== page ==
The purchase agreement is a written agreement between the seller and the buyer. In the purchase agreement, you lay down the conditions and price under which a buyer becomes the owner. Verbal agreements are usually just as binding as written agreements. The exception is the purchase of a house. For that - if you are a private buyer - you need a written purchase agreement. Without a written purchase agreement, the purchase is not valid.
Once you put your signature to a purchase agreement (often called a "preliminary purchase agreement"), you are bound by the purchase. So there is nothing "provisional" about the purchase agreement. At most, the term "provisional" indicates that the house has not yet been delivered, is not yet in your name. After signing the purchase agreement for a house, as a private individual you still have three days to think about it. During that period, you can still cancel the purchase without penalty or cost.
After that, you are committed to the sale. Often a seller will still agree on resolutive conditions for financing. If during that period you do not succeed in obtaining financing for your dream home, you can dissolve the purchase agreement. You will then have to appeal to the resolutive condition(s) in good time and with evidence.
If you want to abandon the purchase after the expiration of the legal cooling-off period and the resolutive conditions, it is difficult. It often means paying fines and/or damages to the seller. So before you sign a purchase agreement, you need to know what your financial options are. If you do not purchase (you waive the purchase), the resulting fine and possible damages can cause major financial problems. It will have cost you a lot of money and you still don't have a house.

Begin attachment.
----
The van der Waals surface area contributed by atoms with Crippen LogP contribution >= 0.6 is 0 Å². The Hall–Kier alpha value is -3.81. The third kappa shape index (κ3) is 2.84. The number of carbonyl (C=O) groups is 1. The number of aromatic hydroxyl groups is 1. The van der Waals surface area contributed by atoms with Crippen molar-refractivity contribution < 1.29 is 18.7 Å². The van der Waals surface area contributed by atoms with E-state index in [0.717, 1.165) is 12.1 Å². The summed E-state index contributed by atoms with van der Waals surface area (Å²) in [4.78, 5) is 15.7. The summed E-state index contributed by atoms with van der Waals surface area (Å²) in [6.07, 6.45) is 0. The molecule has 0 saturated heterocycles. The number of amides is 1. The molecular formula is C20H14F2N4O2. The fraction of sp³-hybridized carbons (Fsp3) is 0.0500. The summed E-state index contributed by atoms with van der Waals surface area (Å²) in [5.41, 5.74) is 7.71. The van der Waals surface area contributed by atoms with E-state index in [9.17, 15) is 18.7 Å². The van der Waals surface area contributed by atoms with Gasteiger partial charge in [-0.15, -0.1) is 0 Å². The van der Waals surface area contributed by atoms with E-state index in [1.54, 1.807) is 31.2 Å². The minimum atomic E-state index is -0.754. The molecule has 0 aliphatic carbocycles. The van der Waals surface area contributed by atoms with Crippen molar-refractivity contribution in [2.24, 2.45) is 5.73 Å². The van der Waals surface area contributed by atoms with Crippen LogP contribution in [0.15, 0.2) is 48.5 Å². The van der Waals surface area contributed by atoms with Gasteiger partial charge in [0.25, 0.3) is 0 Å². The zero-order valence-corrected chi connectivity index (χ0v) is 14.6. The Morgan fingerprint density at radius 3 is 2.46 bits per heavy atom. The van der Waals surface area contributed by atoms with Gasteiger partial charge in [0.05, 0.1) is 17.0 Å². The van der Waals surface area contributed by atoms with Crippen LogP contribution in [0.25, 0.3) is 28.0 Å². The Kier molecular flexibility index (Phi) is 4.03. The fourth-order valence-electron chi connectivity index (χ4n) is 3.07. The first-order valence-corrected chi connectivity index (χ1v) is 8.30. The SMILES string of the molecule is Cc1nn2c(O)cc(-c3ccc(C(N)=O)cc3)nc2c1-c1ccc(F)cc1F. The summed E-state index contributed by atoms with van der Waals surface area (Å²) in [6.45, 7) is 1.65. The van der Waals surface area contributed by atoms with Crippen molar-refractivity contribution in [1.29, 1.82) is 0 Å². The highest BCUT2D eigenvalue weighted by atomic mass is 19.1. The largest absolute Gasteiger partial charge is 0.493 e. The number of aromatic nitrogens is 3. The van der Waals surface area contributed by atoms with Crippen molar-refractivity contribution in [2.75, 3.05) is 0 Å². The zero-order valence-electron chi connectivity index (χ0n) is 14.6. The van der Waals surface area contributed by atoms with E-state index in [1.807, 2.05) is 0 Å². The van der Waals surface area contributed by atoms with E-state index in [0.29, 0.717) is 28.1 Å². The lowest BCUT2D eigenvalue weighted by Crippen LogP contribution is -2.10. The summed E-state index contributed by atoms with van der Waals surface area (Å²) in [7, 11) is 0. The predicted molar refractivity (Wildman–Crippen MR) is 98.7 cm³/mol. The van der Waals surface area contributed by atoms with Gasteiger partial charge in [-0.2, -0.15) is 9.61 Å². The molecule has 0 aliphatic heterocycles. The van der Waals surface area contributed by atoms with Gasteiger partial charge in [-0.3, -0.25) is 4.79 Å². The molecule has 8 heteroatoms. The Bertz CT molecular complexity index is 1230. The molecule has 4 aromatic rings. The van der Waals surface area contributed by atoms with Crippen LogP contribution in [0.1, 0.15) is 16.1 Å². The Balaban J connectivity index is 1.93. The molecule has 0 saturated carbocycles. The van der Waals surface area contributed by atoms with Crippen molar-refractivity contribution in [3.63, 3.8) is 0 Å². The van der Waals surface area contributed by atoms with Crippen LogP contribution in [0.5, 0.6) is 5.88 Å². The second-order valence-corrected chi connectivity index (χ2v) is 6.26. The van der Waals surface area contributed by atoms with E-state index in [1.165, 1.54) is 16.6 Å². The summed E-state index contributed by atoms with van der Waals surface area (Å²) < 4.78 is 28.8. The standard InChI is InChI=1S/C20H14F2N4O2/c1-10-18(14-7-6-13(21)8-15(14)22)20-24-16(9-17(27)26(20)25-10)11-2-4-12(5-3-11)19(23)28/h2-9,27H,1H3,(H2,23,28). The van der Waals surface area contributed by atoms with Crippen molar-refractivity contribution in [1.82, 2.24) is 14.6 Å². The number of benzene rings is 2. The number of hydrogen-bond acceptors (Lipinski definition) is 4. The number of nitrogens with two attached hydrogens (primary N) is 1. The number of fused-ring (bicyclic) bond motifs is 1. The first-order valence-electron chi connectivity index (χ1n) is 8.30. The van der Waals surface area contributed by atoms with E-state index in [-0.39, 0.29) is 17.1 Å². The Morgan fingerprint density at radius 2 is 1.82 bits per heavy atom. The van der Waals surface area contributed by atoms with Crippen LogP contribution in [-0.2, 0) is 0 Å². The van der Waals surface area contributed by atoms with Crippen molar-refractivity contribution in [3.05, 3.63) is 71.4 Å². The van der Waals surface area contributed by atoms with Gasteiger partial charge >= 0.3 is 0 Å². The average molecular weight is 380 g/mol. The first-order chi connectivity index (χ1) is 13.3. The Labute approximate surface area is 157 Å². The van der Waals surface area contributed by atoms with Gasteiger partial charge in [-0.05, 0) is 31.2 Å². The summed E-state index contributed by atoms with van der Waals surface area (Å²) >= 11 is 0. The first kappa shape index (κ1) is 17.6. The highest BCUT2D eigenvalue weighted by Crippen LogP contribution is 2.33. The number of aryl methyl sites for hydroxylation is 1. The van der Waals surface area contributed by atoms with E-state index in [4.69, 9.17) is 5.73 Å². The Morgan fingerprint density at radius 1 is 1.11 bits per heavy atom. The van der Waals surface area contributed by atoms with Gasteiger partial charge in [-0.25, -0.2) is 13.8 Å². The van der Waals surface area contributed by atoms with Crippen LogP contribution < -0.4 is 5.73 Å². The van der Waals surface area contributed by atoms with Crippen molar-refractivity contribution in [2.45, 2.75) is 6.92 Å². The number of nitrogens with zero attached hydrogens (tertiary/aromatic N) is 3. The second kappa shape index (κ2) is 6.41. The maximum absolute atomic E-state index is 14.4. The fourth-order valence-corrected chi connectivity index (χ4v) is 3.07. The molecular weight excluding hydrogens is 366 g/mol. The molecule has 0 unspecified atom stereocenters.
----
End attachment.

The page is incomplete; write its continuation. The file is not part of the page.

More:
In practice, the purchase agreement is drafted by the real estate agent. We can also draw it up for you. The notary, as an impartial third party, monitors the interests of all parties; the notary provides the necessary expert guidance and advice in the legal field. As a buyer, you will receive well-considered advice on what to look out for, for example, provisions (such as easements) that may hinder the buyer, the consequences of buying a rented house, and so on. As a seller, you get advice on your obligations to the buyer.
As a buyer, what should you look out for?
What information does the seller need from you?
What do you expect from the house? For example, do you want to start a home office or a business?
Can you use the house as you expect beforehand?
Do you know what condition the house is in? Does it still require expert advice, such as a building inspection?
Does the cadastral boundary match the actual situation?
What restrictions "stick" to the house; are there easements such as right of way?
What are houw financing options, which financing best fits your situation?
Are you buying the house with underlying land? Or is that land leased by the municipality?
Will you pay the deposit in cash or use a bank guarantee?
Are you sure the soil under the house and yard are not contaminated? What risks are you running, including financial ones?
Can you take advantage of grants from the state or municipality?
Is National Mortgage Guarantee possible?
Does your partner also have to sign the purchase agreement and deed of transfer?
Who pays the transfer fee? The buyer (freehold) or the seller (freehold)?
Have you arranged all insurance in a timely manner?